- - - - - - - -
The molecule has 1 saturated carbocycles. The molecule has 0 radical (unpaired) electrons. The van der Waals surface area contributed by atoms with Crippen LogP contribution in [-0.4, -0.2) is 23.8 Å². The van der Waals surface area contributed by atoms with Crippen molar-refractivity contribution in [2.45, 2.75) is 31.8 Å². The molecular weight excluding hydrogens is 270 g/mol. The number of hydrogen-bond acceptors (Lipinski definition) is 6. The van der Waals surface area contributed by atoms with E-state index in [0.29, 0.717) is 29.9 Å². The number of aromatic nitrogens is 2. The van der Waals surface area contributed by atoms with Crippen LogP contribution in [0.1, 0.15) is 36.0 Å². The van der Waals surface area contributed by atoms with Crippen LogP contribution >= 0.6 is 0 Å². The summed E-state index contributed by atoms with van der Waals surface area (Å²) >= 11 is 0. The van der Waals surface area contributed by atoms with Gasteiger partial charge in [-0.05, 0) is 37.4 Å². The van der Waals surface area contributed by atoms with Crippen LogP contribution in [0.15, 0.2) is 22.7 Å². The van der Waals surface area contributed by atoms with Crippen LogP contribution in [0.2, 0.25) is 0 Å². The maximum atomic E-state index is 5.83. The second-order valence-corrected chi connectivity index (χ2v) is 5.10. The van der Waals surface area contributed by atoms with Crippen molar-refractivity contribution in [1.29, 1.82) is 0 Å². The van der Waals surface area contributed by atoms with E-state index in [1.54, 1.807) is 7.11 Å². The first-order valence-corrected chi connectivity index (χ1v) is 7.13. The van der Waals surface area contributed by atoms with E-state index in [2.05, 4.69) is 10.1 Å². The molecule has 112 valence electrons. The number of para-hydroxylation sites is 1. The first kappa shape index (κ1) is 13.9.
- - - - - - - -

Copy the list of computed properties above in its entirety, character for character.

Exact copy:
The molecule has 1 saturated carbocycles. The molecule has 0 radical (unpaired) electrons. The van der Waals surface area contributed by atoms with Crippen LogP contribution in [-0.4, -0.2) is 23.8 Å². The van der Waals surface area contributed by atoms with Crippen molar-refractivity contribution in [2.45, 2.75) is 31.8 Å². The molecular weight excluding hydrogens is 270 g/mol. The number of hydrogen-bond acceptors (Lipinski definition) is 6. The van der Waals surface area contributed by atoms with E-state index in [0.29, 0.717) is 29.9 Å². The number of aromatic nitrogens is 2. The van der Waals surface area contributed by atoms with Crippen LogP contribution in [0.1, 0.15) is 36.0 Å². The van der Waals surface area contributed by atoms with Crippen LogP contribution >= 0.6 is 0 Å². The summed E-state index contributed by atoms with van der Waals surface area (Å²) >= 11 is 0. The van der Waals surface area contributed by atoms with Gasteiger partial charge in [-0.05, 0) is 37.4 Å². The van der Waals surface area contributed by atoms with Crippen LogP contribution in [0.15, 0.2) is 22.7 Å². The van der Waals surface area contributed by atoms with Crippen LogP contribution in [0.2, 0.25) is 0 Å². The maximum atomic E-state index is 5.83. The second-order valence-corrected chi connectivity index (χ2v) is 5.10. The van der Waals surface area contributed by atoms with Crippen molar-refractivity contribution in [1.29, 1.82) is 0 Å². The van der Waals surface area contributed by atoms with E-state index in [1.54, 1.807) is 7.11 Å². The first-order valence-corrected chi connectivity index (χ1v) is 7.13. The van der Waals surface area contributed by atoms with E-state index in [2.05, 4.69) is 10.1 Å². The molecule has 112 valence electrons. The number of para-hydroxylation sites is 1. The first kappa shape index (κ1) is 13.9.